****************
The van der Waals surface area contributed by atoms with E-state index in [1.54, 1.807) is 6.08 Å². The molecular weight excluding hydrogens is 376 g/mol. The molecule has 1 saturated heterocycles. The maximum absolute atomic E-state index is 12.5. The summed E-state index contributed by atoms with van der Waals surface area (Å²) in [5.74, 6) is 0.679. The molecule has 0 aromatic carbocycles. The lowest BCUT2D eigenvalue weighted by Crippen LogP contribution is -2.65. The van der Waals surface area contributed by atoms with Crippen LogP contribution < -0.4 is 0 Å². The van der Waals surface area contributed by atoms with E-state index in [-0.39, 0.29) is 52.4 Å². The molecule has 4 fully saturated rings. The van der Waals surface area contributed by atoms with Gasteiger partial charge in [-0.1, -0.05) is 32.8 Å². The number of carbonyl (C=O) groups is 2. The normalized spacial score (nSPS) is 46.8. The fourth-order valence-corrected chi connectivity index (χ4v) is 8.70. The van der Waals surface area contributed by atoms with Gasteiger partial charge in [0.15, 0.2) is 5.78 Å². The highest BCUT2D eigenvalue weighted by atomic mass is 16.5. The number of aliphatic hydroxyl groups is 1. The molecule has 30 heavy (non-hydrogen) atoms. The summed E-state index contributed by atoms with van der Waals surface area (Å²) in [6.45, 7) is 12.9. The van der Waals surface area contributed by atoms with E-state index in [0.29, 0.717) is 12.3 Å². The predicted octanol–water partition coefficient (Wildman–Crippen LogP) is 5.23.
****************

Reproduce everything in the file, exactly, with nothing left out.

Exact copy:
The van der Waals surface area contributed by atoms with E-state index in [1.54, 1.807) is 6.08 Å². The molecular weight excluding hydrogens is 376 g/mol. The molecule has 1 saturated heterocycles. The maximum absolute atomic E-state index is 12.5. The summed E-state index contributed by atoms with van der Waals surface area (Å²) in [5.74, 6) is 0.679. The molecule has 0 aromatic carbocycles. The lowest BCUT2D eigenvalue weighted by Crippen LogP contribution is -2.65. The van der Waals surface area contributed by atoms with Crippen LogP contribution < -0.4 is 0 Å². The van der Waals surface area contributed by atoms with E-state index in [-0.39, 0.29) is 52.4 Å². The molecule has 4 fully saturated rings. The van der Waals surface area contributed by atoms with Gasteiger partial charge in [-0.1, -0.05) is 32.8 Å². The number of carbonyl (C=O) groups is 2. The normalized spacial score (nSPS) is 46.8. The fourth-order valence-corrected chi connectivity index (χ4v) is 8.70. The van der Waals surface area contributed by atoms with Gasteiger partial charge in [0.15, 0.2) is 5.78 Å². The highest BCUT2D eigenvalue weighted by atomic mass is 16.5. The number of aliphatic hydroxyl groups is 1. The molecule has 30 heavy (non-hydrogen) atoms. The summed E-state index contributed by atoms with van der Waals surface area (Å²) in [6.45, 7) is 12.9. The van der Waals surface area contributed by atoms with E-state index in [0.29, 0.717) is 12.3 Å². The predicted octanol–water partition coefficient (Wildman–Crippen LogP) is 5.23.